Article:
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Women Health

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June 04, 2024

Why in news?

Recent analysis published by The Lancet reveals significant differences in disease burden and health outcomes between men and women globally.

Status of women’s health in India

  • India is ranked 127th out of 146 nations in the global gender gap report 2023.
  • India stood at 146th position for the health and survival sub-index.

Factors of women

  • As per WHO data India has a maternal mortality rate of 174 deaths per 100,000 live births, which is significantly higher than many other countries in the region.
  • Around 50 million women in India suffer from reproductive health problems.
  • Anaemia affects around 50% of women of reproductive age in India, leading to complications during pregnancy and childbirth.

What are the key highlights of the report?

  • Difference in disease burden-

Women

More likely to suffer from lower back pain, depression, and headaches.

Men

Higher rates of premature death due to road accidents, cardiovascular diseases, and COVID-19.

  • Impact of Gender Norms- The differences between men and women become apparent during adolescence, influenced by both biological and gender norms.

Causes of difference in disease burden

  • Biological factors- Hormone levels, sexual anatomy, and physical stress related to pregnancy and childbirth contribute to women’s higher rates of certain conditions.
  • Societal factors- Men may avoid seeking help for mental health issues due to stigma around masculinity.
  • Healthcare bias-Women are more frequently diagnosed with mental disorders, which might reflect biases in healthcare systems.
  • Pain management - Women in pain, particularly with musculoskeletal disorders like lower back pain, are often dismissed or undertreated by healthcare providers.
  • Musculoskeletal disorders- Biological factors (e.g., fluctuating hormones, differences in skeletal shapes) and the physical stress of pregnancy and childbirth contribute to women's higher rates of musculoskeletal pain.
  • Triple burden- Women often juggle work, household maintenance, and caregiving duties, which may limit their access to appropriate health services.
  • Stability of gender disparities-Despite decreasing rates of certain conditions since 1990, the gender gap remains stable, particularly for conditions like lower back pain and depressive disorders.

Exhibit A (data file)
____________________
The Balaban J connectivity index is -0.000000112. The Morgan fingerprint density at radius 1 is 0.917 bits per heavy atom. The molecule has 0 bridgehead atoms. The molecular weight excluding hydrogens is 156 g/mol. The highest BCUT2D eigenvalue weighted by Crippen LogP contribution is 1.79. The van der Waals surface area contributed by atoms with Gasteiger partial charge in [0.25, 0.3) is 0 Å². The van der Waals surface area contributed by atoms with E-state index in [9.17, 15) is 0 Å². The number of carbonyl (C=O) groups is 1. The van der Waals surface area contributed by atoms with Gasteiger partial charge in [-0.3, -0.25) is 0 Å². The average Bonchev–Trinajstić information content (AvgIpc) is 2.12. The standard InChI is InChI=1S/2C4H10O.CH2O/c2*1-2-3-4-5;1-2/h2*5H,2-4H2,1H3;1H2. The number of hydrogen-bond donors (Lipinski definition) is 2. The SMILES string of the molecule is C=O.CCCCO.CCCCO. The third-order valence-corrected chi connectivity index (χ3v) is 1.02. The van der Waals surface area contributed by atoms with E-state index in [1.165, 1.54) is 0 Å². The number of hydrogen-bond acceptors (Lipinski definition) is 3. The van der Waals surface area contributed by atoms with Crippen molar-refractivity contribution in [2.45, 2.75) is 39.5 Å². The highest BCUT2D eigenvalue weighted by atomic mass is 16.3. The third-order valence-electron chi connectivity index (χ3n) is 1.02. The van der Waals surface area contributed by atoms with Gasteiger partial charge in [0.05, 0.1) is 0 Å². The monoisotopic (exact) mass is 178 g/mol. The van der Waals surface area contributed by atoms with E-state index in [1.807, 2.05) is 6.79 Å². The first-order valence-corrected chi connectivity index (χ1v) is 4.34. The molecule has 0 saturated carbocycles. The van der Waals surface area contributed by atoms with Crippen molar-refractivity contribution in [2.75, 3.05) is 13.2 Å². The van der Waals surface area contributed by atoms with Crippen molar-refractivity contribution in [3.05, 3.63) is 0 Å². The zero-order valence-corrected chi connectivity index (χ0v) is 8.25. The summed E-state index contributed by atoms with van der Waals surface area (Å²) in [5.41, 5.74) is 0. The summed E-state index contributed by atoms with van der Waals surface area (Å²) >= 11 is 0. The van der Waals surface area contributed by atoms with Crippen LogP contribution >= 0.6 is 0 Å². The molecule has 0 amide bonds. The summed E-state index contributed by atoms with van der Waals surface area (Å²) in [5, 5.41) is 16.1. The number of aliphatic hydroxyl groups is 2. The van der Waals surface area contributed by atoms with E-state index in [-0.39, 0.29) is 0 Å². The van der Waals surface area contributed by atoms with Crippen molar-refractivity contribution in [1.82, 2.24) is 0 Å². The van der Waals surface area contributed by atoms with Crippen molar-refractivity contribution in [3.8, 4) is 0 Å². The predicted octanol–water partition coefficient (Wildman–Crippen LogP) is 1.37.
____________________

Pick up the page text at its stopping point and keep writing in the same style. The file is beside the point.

What are the major health issues faced by women?

  • Cancer-Breast cancer and Cervical cancer remain the most common cancer among women in India.
  • Menstrual pain- Menstrual cramps, which cause throbbing, agonizing pain in the lower abdomen, are the most common cause of the discomfort.
  • Reduction in bone density- Almost 80% of Indian women suffer from bone thinning. The danger of osteoporosis, which can lead to joint pain and easily cracked bones, rises with bone density loss.
  • Mental health- In accordance with the National Family Health Survey from 2019 to 2021, 30% of women in India experience gender-based violence, which puts a third of all Indian women at an increased risk of having anxiety and depressive disorders.
  • Dysfunctional pelvic floor- A weaker or malfunctioning pelvic floor is a very frequent issue that several Indian women who have given birth and/or are over 40 years old deal with.
  • Tribal women- The high incidence of breast lumps among Adivasi women of Adilabad in Telangana has created apprehension of more serious health impacts for this remote population.

 

Women disorders

  • Cardiovascular health- Indians account for 60% of the world's heart disease burden, despite accounting for less than 20% of the world's population.
  • Suicide- Indian women have higher rates of suicide than women in most developed countries. Women in India also have a higher rate of suicide compared to men.

What lies ahead?

  • Data Collection- Consistently collecting health data categorized by sex and gender is crucial for understanding and addressing health disparities.
  • Targeted health interventions- Health interventions should consider the specific needs of men and women.
  • For example, addressing mental health more robustly and reducing biases in diagnosing and treating pain.
  • Increased Funding for Women’s health- More funding is needed for conditions disproportionately affecting women, such as mental health issues and musculoskeletal disorders.
  • Holistic approach- Moving beyond reproductive health to address broader health issues faced by women, acknowledging their unique health challenges throughout their lives.
  • Awareness generation- Educating healthcare providers to recognize and address biases, ensuring both men and women receive appropriate and effective care.
  • National health plans- Proper plan and strategies to address the health needs of men throughout their lives, including interventions targetting behavioural risks such as alcohol use and smoking that typically begin at a young age.
  • Technology intervention- Early detection of cancers, including cervical cancer, can be improved through the use of technology.

 

References

  1. Indian Express- Women often outlive men
  1. Indian Express- Men suffer more than women in health
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